BackYard Chickens › BYC Forum › Other BackYard Poultry › Pigeons and Doves › Can I let pigeons loft with my chickens?
New Posts  All Forums:Forum Nav:

Can I let pigeons loft with my chickens? - Page 3

post #21 of 35
Quote:
Originally Posted by AHappychick 
Quote:
Originally Posted by Mary Of Exeter 
Quote:
Originally Posted by Lady_Cluck 

You sure can!  I had pigeons and chickens together for years.  They all got along great and went about their pigeon and chicken business, respectively.

Although...I once had a pigeon hatch a chicken egg.  One of my bantam sumatra hens flew up to the rafters and laid an egg in a pigeon nest.  The pigeon owners of the nest thought it was their egg and proceeded to hatch it.  One day while I was in the barn I heard a ruckus up in the rafters and figured one of the pigeons pairs must be parents, so I grabbed a ladder and climbed up there (baby pigeons are so ugly they are cute!) to see.  I about fell off the ladder in surprise when I saw the mother pigeon standing (she couldn't even sit!) on top of a newly hatched, fluffy yellow baby chicken.  It looked like she had four legs!  And she looked mighty confused (I wondered if they had tried to feed the chick yet...).  I wound up raising the pigeon-chick in the brooder and she turned out to be a wonderful little hen.  :-)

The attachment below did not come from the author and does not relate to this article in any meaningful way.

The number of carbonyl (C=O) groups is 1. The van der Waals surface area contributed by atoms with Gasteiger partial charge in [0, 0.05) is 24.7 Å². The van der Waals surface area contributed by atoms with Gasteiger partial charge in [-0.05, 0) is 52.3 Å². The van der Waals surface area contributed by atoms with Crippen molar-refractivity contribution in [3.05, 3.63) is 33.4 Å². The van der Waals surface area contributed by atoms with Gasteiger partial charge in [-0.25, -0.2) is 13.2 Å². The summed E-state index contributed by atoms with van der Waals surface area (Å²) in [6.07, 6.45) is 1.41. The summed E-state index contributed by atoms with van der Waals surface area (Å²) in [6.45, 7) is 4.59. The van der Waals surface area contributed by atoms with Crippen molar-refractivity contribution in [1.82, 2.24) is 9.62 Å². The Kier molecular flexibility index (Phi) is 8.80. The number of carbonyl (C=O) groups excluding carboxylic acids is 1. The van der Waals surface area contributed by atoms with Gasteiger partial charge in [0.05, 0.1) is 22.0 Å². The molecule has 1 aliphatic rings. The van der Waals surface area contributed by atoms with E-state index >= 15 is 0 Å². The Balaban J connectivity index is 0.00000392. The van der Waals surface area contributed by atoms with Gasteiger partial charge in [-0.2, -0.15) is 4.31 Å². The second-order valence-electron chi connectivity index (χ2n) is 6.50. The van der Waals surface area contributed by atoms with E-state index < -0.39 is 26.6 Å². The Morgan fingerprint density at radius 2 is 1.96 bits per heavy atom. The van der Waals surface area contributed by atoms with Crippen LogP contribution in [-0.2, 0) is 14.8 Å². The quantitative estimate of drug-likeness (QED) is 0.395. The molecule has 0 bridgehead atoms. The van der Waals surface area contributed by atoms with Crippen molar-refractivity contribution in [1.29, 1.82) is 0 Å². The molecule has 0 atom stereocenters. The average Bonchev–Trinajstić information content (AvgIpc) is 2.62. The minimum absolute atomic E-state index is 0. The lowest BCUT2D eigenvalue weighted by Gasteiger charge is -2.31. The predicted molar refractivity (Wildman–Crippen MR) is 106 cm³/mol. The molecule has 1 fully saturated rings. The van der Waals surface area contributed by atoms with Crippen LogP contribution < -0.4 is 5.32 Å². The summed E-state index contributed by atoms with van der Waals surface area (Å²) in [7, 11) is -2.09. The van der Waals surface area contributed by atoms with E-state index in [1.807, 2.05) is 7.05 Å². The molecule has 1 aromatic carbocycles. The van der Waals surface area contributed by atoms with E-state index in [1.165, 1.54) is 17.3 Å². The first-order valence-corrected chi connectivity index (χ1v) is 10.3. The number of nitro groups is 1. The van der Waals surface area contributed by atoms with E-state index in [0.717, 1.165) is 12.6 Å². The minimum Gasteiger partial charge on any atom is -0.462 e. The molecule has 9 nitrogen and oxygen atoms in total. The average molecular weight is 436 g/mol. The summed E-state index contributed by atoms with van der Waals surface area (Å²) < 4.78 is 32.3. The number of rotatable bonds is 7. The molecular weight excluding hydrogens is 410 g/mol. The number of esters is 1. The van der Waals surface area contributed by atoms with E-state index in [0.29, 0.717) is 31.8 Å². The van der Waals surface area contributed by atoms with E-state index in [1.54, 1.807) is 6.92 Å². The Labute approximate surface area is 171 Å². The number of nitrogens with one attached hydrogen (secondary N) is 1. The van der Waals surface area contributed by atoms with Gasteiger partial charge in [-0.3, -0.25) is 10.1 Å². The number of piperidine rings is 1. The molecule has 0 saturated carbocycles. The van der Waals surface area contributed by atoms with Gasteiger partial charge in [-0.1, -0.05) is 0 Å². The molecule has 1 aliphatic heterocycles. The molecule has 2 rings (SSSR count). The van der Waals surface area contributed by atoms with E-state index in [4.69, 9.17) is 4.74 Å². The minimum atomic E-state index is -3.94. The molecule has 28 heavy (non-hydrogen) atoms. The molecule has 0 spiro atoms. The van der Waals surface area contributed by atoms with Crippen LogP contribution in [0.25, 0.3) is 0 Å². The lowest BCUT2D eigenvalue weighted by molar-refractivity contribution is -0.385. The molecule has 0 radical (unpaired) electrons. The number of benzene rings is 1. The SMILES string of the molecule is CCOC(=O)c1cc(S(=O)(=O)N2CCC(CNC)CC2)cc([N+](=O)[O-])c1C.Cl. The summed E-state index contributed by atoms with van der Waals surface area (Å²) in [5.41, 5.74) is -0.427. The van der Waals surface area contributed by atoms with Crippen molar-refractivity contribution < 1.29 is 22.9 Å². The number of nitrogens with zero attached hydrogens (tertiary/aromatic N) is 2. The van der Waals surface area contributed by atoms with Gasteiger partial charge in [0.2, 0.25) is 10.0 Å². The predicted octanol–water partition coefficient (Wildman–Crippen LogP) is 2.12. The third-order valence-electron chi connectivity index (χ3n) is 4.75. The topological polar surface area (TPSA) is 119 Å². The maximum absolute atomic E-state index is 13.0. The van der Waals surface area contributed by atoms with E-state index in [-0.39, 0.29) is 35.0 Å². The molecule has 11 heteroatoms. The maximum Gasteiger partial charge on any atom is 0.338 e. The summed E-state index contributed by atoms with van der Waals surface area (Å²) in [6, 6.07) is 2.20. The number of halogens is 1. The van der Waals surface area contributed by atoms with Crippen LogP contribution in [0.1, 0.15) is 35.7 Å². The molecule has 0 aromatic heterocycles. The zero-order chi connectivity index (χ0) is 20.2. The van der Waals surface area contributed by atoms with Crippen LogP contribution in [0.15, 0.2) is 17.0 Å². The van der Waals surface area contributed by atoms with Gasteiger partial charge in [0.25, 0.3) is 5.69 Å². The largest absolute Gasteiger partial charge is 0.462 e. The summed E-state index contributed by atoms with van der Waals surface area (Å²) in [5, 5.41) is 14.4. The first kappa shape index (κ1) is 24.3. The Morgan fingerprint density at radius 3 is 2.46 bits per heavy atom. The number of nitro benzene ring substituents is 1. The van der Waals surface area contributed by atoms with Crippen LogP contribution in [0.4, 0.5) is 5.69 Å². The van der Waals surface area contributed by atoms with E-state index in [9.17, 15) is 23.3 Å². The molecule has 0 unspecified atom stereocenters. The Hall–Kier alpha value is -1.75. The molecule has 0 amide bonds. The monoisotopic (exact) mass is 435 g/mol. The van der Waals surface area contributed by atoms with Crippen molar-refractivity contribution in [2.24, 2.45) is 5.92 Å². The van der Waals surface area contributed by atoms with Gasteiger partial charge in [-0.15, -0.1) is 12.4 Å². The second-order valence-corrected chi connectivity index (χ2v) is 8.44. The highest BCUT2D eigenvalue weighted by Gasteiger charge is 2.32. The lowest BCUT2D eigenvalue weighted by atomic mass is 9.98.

I love pigeons!!!  (And chickens, but that's obvious. lol)


I've had that happen too! smile Whenever I want to give my birds a break from raising babies, but they still continue to lay eggs, I just switch them out with chicken eggs. Gives them the joy of hatching, but saves them from the stress of feeding. It's really cute to see the chicks under them.
http://picasaweb.google.com/MaryOfExeter/August13th2008


Those pics are awesome What kind of tags do you use? it looks like the ones for clothes, how are you putting them on? do they bother the chicks?